Thanks Ian for the details. That helps!
Chetan Mehrotra

On Wed, Sep 21, 2016 at 4:32 PM, Ian Boston <i...@tfd.co.uk> wrote:
> Hi,
> Documentation (README.md) and JavaDoc has been updated. Hopefully that will
> make it easier for everyone to follow, including myself in a few months
> time.
> Best Regards
> Ian
>
> On 21 September 2016 at 11:08, Ian Boston <i...@tfd.co.uk> wrote:
>
>> Hi,
>> Its been a while since I have looked at this code, and I realise the
>> JavaDoc on the API isn't quite as complete as it should be. The bundle was
>> originally intended as an example of how to use the MoM API, but it does
>> serve as a Job subsystem.
>>
>> Its probably best to talk about how a job is run first.
>> A message goes onto a named queue that that the JobQueueConsumer consumes.
>> That message updates the state of a job and takes it through its
>> lifecycle. There may be many messages on the queue relating to each Job.
>> (eg abort).
>> The JobQueueConsumer will forward all messages it recognises as Job
>> related to the JobSubsystem.
>> The JobSubsystem will have multiple JobConsumers registered with it, each
>> registration capable of executing a number of JobTypes.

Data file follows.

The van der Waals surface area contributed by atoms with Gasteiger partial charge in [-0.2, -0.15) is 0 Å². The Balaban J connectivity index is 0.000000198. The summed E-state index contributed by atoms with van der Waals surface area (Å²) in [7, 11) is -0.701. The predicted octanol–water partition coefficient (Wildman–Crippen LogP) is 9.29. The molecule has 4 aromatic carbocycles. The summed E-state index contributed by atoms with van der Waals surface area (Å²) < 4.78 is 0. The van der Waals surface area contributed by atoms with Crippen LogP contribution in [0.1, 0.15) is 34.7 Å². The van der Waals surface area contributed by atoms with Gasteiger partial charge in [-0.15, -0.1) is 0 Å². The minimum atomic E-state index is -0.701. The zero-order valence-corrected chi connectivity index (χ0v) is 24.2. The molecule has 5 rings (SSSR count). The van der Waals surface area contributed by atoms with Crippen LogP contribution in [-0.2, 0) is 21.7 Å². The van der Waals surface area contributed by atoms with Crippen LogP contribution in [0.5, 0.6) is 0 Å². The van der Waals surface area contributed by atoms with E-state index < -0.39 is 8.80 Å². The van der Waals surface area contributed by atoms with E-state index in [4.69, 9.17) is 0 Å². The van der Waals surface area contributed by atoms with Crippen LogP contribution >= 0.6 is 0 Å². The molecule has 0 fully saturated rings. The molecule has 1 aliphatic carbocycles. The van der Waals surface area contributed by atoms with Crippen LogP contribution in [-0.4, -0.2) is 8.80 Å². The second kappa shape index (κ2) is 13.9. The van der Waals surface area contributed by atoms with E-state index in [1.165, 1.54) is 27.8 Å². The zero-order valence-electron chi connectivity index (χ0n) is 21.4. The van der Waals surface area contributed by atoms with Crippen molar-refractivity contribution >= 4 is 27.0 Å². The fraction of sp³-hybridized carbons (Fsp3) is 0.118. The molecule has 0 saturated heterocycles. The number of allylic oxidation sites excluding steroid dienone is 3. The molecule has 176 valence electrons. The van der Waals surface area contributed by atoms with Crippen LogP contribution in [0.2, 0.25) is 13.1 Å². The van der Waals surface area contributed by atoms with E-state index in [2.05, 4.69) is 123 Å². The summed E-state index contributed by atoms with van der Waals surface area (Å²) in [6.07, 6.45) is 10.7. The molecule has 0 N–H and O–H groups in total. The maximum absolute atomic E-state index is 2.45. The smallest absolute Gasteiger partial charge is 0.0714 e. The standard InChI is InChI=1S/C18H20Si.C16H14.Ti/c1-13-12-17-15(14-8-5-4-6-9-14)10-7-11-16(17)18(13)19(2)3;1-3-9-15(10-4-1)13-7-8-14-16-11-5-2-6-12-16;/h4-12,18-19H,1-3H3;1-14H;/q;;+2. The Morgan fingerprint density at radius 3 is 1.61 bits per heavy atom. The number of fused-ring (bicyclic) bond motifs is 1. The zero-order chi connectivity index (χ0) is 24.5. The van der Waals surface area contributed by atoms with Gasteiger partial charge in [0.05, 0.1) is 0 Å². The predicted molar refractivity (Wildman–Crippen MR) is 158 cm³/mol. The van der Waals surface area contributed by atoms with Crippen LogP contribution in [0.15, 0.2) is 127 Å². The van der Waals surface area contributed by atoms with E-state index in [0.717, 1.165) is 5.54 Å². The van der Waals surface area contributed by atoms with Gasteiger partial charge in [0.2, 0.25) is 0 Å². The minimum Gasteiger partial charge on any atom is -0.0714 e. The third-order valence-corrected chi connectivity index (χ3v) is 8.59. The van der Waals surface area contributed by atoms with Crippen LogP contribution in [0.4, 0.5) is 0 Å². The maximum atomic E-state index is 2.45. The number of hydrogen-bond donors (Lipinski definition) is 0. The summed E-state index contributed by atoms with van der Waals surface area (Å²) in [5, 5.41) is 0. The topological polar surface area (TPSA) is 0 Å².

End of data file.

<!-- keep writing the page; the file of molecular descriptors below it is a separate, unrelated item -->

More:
>> If a sequence of messages is dequeued to start a Job, the appropriate
>> JobConsumer capable of executing that Job will execute that Job.
>>
>> Hierarchically the execution of jobs follows
>>
>> Queue -> JobQueueConsumer -> JobSubsystem -> JobConsumer
>>
>> To consume a job of a certain type on a certain queue, implement the
>> JobConsumer API and give it a list of JobTypes that it can execute. Load
>> that into an OSGi container with a JobQueueConsumer configured to consume a
>> named queue.
>>
>> To queue jobs, do as you have done with the JobBuilder.
>>
>> The indirections are there to allow multiple queues to exist in the system
>> each capable of routing messages to multiple job consumers, potentially via
>> multiple routes.
>>
>> The Jobs API was an example of how to use the MoM API. I will try and
>> improve the documentation to capture the above.
>>
>> HTH
>> Best Regards
>> Ian
>>
>>
>> On 21 September 2016 at 07:48, Chetan Mehrotra <chetan.mehro...@gmail.com>
>> wrote:
>>
>>> I was looking at the Sling JMS based Job SLING-5645 and trying to
>>> understand the api flow.
>>>
>>> Sender side submits a job for a given queue and job type
>>>
>>> ------
>>> Job job = jobManager.newJobBuilder(Types.jobQueue(TOPIC),
>>> Types.jobType(AsyncJobConsumer.JOB_TYPE)).addProperties(
>>>                     ImmutableMap.of("jobtest", (Object) "jobtest")).add();
>>> ------
>>>
>>> While on consumer side we specify only job type
>>>
>>> -------
>>> @Component(immediate = true)
>>> @Properties({
>>>         @Property(name = JobConsumer.JOB_TYPES, cardinality =
>>> Integer.MAX_VALUE, value = {
>>>                 AsyncJobConsumer.JOB_TYPE
>>>         })
>>> })
>>> @Service(value = JobConsumer.class)
>>> public class AsyncJobConsumer implements JobConsumer
>>> -------
>>>
>>> So whats the purpose of queue name here?
>>>
>>> Chetan Mehrotra
>>>
>>
>>

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